Airport Security Checkpoint: For Kids!

Is your child growing up with false hope? Never fear, Playmobil has just the toy for you:

From the Manufacturer: The traveler hands her spare change and watch to the security guard and proceeds through the metal detector. With no time to spare, she picks up her luggage and hurries to board her flight!

Presenting, the Playmobil Security Check Point- so your child can fantasize about a police-state before living in one. If your lucky, maybe she can run it! Of course, the best part are the reviews:

I was a little disappointed when I first bought this item, because the functionality is limited. My 5 year old son pointed out that the passenger’s shoes cannot be removed. Then, we placed a deadly fingernail file underneath the passenger’s scarf, and neither the detector doorway nor the security wand picked it up. My son said “that’s the worst security ever!”. But it turned out to be okay, because when the passenger got on the Playmobil B757 and tried to hijack it, she was mobbed by a couple of other heroic passengers, who only sustained minor injuries in the scuffle, which were treated at the Playmobil Hospital.

The best thing about this product is that it teaches kids about the realities of living in a high-surveillence society. My son said he wants the Playmobil Neighborhood Surveillence System set for Christmas. I’ve heard that the CC TV cameras on that thing are pretty worthless in terms of quality and motion detection, so I think I’ll get him the Playmobil Abu-Gharib Interogation Set instead (it comes with a cute little memo from George Bush).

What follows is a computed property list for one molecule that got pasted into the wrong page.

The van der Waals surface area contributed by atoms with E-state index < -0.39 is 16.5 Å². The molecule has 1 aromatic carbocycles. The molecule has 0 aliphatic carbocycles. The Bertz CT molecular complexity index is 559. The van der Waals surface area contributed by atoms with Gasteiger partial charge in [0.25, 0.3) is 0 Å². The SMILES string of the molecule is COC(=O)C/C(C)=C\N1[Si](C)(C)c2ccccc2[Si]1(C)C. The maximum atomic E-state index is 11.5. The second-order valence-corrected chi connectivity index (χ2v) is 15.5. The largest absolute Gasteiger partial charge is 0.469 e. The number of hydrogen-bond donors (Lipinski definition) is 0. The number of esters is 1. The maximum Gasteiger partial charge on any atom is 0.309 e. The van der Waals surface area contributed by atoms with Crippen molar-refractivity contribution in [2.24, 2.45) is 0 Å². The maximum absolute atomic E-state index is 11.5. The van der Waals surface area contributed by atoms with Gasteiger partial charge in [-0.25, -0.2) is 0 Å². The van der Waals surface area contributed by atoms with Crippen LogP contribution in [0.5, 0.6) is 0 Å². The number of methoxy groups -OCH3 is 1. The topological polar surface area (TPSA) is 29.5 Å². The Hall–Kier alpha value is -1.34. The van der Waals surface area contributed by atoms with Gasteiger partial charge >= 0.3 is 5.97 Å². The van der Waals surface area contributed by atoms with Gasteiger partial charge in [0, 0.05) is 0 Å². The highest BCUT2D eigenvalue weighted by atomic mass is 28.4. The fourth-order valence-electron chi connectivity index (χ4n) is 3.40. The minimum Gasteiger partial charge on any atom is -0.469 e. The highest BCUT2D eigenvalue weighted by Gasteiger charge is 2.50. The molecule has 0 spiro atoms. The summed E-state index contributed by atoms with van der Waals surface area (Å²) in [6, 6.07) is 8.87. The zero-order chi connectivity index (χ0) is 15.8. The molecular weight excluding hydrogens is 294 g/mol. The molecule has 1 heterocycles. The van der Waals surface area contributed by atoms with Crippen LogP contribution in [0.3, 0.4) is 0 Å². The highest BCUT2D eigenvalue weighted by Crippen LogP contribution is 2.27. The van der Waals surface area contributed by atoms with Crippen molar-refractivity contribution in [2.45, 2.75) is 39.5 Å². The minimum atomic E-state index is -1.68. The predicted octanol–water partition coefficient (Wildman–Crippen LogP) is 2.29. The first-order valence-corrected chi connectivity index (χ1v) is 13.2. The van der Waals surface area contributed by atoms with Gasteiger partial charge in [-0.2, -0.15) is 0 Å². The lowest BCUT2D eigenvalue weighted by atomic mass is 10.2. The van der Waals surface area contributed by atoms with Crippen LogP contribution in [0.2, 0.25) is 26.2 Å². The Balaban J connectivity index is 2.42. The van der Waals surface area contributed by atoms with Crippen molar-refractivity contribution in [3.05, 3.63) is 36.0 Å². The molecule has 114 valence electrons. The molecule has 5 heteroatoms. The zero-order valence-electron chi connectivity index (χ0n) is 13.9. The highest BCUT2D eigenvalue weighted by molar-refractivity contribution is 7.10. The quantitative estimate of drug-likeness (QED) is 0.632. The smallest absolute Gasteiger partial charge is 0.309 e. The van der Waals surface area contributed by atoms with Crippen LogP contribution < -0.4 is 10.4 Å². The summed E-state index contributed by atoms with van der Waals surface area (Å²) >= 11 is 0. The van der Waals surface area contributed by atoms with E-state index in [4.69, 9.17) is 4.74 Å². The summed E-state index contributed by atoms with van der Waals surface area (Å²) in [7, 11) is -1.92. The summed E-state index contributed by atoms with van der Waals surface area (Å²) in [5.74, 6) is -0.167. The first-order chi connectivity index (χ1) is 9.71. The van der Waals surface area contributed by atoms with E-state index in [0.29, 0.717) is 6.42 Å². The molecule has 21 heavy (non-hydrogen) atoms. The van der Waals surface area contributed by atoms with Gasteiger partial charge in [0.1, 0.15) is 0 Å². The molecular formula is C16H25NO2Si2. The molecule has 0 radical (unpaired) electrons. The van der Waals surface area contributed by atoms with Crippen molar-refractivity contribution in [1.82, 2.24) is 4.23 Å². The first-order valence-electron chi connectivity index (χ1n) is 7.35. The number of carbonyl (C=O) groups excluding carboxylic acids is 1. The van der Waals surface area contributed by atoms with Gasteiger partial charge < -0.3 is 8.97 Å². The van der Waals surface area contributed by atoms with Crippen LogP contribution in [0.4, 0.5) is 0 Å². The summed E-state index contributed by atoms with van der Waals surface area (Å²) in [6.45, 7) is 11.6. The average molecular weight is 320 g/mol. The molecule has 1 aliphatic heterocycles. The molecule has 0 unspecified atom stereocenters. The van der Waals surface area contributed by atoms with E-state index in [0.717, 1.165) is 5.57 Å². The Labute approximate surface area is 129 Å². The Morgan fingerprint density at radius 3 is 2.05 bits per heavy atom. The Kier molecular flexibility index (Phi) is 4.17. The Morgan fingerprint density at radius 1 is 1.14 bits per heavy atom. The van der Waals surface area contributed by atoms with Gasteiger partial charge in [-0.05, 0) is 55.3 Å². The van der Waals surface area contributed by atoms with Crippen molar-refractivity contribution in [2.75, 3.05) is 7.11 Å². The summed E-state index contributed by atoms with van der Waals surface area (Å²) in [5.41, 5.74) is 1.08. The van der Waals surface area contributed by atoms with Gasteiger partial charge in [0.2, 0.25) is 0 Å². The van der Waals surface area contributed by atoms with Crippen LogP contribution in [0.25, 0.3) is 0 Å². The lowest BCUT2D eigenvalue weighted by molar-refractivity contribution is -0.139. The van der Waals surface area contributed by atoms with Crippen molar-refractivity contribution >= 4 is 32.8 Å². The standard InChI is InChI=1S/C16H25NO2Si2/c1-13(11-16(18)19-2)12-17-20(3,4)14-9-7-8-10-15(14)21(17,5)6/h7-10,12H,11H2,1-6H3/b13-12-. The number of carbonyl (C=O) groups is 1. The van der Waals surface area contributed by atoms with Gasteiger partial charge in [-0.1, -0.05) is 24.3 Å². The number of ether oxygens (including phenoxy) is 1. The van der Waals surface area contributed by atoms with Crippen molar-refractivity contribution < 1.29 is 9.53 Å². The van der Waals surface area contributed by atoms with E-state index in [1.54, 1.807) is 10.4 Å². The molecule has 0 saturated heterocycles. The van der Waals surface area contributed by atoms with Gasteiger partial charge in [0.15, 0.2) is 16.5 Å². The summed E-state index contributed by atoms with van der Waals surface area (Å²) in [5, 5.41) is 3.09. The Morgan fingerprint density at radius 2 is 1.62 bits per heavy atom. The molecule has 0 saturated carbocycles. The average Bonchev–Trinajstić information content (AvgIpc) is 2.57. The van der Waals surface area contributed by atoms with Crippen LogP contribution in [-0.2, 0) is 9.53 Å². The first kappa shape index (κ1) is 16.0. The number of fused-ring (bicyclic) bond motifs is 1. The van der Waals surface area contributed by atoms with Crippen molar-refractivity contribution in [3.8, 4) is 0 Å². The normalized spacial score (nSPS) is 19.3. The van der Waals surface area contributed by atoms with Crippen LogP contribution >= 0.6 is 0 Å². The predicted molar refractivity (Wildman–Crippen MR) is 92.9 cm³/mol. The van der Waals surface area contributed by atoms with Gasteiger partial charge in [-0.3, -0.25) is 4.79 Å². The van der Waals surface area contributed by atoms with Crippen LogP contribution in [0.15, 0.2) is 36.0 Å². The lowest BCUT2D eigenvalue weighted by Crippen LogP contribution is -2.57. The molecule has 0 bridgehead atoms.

Of course, remind your kid to leave the set at home the next time you travel. Never know what will happen if the authorities find a detailed model of their awesome security system in your luggage.

(via Schneier and Threat Level)

Portrait of a Creator as a Sims Freak

Fantastic profile of Dr. Bostrom, the director of the Future of Humanity Institute at Oxford, in <a href=””>the New York Times</a>. <blockquote>In fact, if you accept a pretty reasonable assumption of Dr. Bostrom’s, it is almost a mathematical certainty that we are living in someone else’s computer simulation. [..] Dr. Bostrom assumes that technological advances could produce a computer with more processing power than all the brains in the world, and that advanced humans, or “posthumans,” could run “ancestor simulations” of their evolutionary history by creating virtual worlds inhabited by virtual people with fully developed virtual nervous systems.</blockquote>

I’ve had a similar theory for a while now, which I’ve tried to spin in to a fantasy novel (someday…) about a creator as a high-on-sugar kid with a LEGO set, albeit a LEGO set that builds intricate worlds. I’m paraphrasing, of course.

In any case, none of these ideas are ‘Matrix’-like pluggable-hybrid humans; they’re actually completely simulate that live in the circuits. The tubes, as they say in Alaska. I’d buy this theory, except there’s no way of knowing if it’s true. This isn’t the Truman Show, where you can walk out the end of the world or where everyone else is in on the joke. So, ultimately, it’s a cool hypothesis but I’m already set against unprovable creators.